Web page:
I've also made sure that my children, all boys, are well able to cook, clean and fend for themselves. I'm not going to be responsiblefor handing over any useless males to future partners.


MadMadMadamMim · 27/06/2021 02:28

I thought I'd have bosoms and cool clothes, and be pretty and be able to do exactly as I liked and it would be wonderful.

I would be like Farah Fawcett Major or someone like that. Being a woman was glamorous.

It didn't quite work out like that. And I was never very pretty.

Fortunately I'm now old enough to be grateful for my brain rather than my body, but I still feel faintly wistful that I never achieved the glamorous stage.


AcrossthePond55 · 27/06/2021 03:03

As a young child in the early '60s it meant to get married and be a housewife and mother. Growing up, my mum encouraged us to get an education, but it was always tempered with the 'fact' that eventually we'd marry and stop working to stay home. That's pretty much the path my older sister followed. But I got caught up in the Women's Lib movement of the early '70s and learnt that life had much, much more to offer!!!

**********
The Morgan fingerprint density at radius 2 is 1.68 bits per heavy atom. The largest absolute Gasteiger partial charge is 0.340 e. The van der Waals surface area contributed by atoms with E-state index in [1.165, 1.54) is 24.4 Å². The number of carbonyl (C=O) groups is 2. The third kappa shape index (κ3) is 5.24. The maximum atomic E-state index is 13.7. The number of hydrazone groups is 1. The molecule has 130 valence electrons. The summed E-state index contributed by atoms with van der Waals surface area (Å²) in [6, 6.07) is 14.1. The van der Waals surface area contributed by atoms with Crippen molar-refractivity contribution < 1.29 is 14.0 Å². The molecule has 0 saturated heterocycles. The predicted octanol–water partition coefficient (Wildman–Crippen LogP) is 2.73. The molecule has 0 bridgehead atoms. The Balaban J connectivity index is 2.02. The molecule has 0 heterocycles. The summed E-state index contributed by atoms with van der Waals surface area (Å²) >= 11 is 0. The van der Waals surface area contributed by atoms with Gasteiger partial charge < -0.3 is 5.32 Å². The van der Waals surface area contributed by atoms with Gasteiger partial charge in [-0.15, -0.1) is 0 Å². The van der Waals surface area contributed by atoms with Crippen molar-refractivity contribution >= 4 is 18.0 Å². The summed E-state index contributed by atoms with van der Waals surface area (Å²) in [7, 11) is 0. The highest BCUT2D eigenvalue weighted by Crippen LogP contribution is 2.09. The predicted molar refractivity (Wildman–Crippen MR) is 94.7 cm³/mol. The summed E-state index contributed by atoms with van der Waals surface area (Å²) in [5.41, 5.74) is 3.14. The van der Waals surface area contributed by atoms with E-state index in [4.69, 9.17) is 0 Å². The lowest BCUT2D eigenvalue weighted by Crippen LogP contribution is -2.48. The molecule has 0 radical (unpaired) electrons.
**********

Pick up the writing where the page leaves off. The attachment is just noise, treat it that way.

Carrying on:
Justa47 · 27/06/2021 03:25


I used to watch “angels” on TV and dream of being a nurse.


NiceGerbil · 27/06/2021 03:27

Like a couple of other people I don't remember having any ideas about this at all.

I knew of course that it was usually women doing the housework. That there were calendars in shops with naked women. Page 3.

I knew that men and women usually wore different sorts of clothes etc.

But I genuinely never thought I'll grow up to be a woman, what will be expected, what will I do.

I always felt like s person inside though. I would feel actively annoyed/ confused when people seemed to treat me in a certain way due to my sex all the time.

I couldn't understand. I was a person why were they not treating me as one?

I never had a... Don't have the words. I was a person and I'd be s person all my life. The woman/ man stereotypes etc were just not relevant to me somehow.